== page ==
Getting inspiration from the repairability index developed in France by the ADEME (French Environmental Transition agency), Decathlon established criteria setting out its products potential for repairability. For each family of items, the criteria to be met for a product to be considered repairable are:
📄 documentation is accessible;
🧩 spare parts are available;
🛠 the product can be disassembled
💶 the repair costs are a least 30 % less than the purchase price of the new product.

By following these four criteria, and thanks to a great deal of work done drawing up a list of the critical issues that arise within each product family, teams have been able to define, for each product type, the percentage of damage and failure covered by a repair solution. We consider a Decathlon product is Eco-designed, when 80% of failures associated with a product type are covered.

Please note that we distinguish between a high repairability potential, such as bikes, and Eco-design products that benefit from work put in at the design stage to make them more repairable than products on the market
As with the sustainability project, the main work done this year has been to define the frames of reference for each sport, in other words, set out the criteria and thresholds for each product family. Once these categorisation rules established, the network of trained specialist in the repairability concept could share these with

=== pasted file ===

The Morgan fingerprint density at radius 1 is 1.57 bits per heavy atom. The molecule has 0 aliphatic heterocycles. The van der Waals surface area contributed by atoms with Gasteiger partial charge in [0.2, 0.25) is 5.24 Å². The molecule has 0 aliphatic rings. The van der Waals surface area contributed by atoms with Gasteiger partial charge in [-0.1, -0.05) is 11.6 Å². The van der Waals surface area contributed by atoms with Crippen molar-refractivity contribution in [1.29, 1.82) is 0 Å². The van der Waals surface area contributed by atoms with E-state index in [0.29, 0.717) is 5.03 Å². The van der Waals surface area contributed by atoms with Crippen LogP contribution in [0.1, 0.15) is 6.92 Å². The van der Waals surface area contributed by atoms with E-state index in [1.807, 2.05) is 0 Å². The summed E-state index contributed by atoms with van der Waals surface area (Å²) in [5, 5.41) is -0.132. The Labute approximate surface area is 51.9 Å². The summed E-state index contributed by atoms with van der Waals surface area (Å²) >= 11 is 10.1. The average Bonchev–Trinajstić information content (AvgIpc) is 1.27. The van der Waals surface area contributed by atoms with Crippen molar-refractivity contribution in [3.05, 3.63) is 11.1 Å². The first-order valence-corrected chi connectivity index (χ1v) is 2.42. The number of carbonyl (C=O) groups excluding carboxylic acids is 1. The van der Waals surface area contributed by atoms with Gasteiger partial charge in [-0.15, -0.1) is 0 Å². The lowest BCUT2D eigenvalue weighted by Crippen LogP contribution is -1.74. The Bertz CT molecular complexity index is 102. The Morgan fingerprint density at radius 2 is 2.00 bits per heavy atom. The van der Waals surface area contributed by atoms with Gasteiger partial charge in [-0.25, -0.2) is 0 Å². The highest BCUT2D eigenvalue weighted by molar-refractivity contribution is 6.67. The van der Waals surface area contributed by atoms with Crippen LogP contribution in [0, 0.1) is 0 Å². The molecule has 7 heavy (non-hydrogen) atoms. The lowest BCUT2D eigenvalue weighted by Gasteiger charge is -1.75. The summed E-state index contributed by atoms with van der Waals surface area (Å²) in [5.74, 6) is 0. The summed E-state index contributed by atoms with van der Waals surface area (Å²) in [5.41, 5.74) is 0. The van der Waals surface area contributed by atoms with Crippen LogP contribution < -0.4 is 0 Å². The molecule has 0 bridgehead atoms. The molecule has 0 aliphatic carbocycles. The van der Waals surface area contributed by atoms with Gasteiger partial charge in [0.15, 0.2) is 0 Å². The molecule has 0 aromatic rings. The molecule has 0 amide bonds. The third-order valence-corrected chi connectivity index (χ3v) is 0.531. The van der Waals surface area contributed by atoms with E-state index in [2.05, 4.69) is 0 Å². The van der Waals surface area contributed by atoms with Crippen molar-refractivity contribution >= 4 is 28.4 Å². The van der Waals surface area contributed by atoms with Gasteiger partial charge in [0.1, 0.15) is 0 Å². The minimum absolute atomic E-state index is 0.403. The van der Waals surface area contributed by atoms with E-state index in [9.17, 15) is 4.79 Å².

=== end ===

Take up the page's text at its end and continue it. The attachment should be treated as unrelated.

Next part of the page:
product engineers.

Since 2021, we have taken action for several products, such as Stand-Up paddles, scooters, and skateboards. Subsequently 300 product references have benefited from repairable Eco-design attributes in 2022 (6 % of all Eco-design products).
This article is available to find out more about repairability at DECATHLON.

Improving products recyclability

Decathlon aims to take action at every stage of its value chain to reduce its products environmental impact. Subsequently, studies were conducted, better taking into consideration articles end-of-life, to improve their recyclability right from the design phase.

Several experiments have been carried out since 2021 with different recycling sector stakeholders (recyclers and environmental organisations) to co-create a method and an assessment tool for product recyclability.

The goal of this index is to define and check each product for:
▪️ the recycling potential and approve recyclability is backed by an industrial sector;
▪️ existing links with recycling sectors;
▪️ potential disruptors to recycling (presence of metallic elements or a wide variety of materials can, for example, downgrade the recyclability rating).
Tests validate this data. In 2022, teams tried and tested the recyclability of fins with an external partner.